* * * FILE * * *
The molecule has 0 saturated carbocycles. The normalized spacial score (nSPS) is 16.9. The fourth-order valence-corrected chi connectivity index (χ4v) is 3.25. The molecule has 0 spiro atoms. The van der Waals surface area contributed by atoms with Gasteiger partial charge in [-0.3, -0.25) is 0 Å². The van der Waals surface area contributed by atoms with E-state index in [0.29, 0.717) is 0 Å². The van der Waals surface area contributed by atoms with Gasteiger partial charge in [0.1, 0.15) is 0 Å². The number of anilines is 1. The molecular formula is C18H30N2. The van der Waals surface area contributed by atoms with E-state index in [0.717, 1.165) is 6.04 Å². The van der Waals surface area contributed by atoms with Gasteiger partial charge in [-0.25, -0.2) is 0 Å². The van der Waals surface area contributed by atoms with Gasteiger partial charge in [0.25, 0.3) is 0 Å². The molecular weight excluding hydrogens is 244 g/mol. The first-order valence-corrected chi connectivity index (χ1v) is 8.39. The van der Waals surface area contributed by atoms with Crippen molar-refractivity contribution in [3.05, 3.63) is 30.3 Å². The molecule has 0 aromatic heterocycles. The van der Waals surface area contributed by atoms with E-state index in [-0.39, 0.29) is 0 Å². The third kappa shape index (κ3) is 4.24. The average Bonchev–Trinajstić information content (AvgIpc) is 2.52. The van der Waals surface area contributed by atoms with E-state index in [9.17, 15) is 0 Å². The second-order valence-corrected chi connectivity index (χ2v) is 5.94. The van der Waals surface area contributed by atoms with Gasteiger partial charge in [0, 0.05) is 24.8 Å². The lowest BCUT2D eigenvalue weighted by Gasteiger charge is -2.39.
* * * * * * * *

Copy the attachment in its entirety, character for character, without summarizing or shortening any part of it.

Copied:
The molecule has 0 saturated carbocycles. The normalized spacial score (nSPS) is 16.9. The fourth-order valence-corrected chi connectivity index (χ4v) is 3.25. The molecule has 0 spiro atoms. The van der Waals surface area contributed by atoms with Gasteiger partial charge in [-0.3, -0.25) is 0 Å². The van der Waals surface area contributed by atoms with E-state index in [0.29, 0.717) is 0 Å². The van der Waals surface area contributed by atoms with Gasteiger partial charge in [0.1, 0.15) is 0 Å². The number of anilines is 1. The molecular formula is C18H30N2. The van der Waals surface area contributed by atoms with E-state index in [0.717, 1.165) is 6.04 Å². The van der Waals surface area contributed by atoms with Gasteiger partial charge in [-0.25, -0.2) is 0 Å². The van der Waals surface area contributed by atoms with Gasteiger partial charge in [0.25, 0.3) is 0 Å². The molecular weight excluding hydrogens is 244 g/mol. The first-order valence-corrected chi connectivity index (χ1v) is 8.39. The van der Waals surface area contributed by atoms with Crippen molar-refractivity contribution in [3.05, 3.63) is 30.3 Å². The molecule has 0 aromatic heterocycles. The van der Waals surface area contributed by atoms with E-state index in [-0.39, 0.29) is 0 Å². The third kappa shape index (κ3) is 4.24. The average Bonchev–Trinajstić information content (AvgIpc) is 2.52. The van der Waals surface area contributed by atoms with E-state index in [9.17, 15) is 0 Å². The second-order valence-corrected chi connectivity index (χ2v) is 5.94. The van der Waals surface area contributed by atoms with Gasteiger partial charge in [0, 0.05) is 24.8 Å². The lowest BCUT2D eigenvalue weighted by Gasteiger charge is -2.39.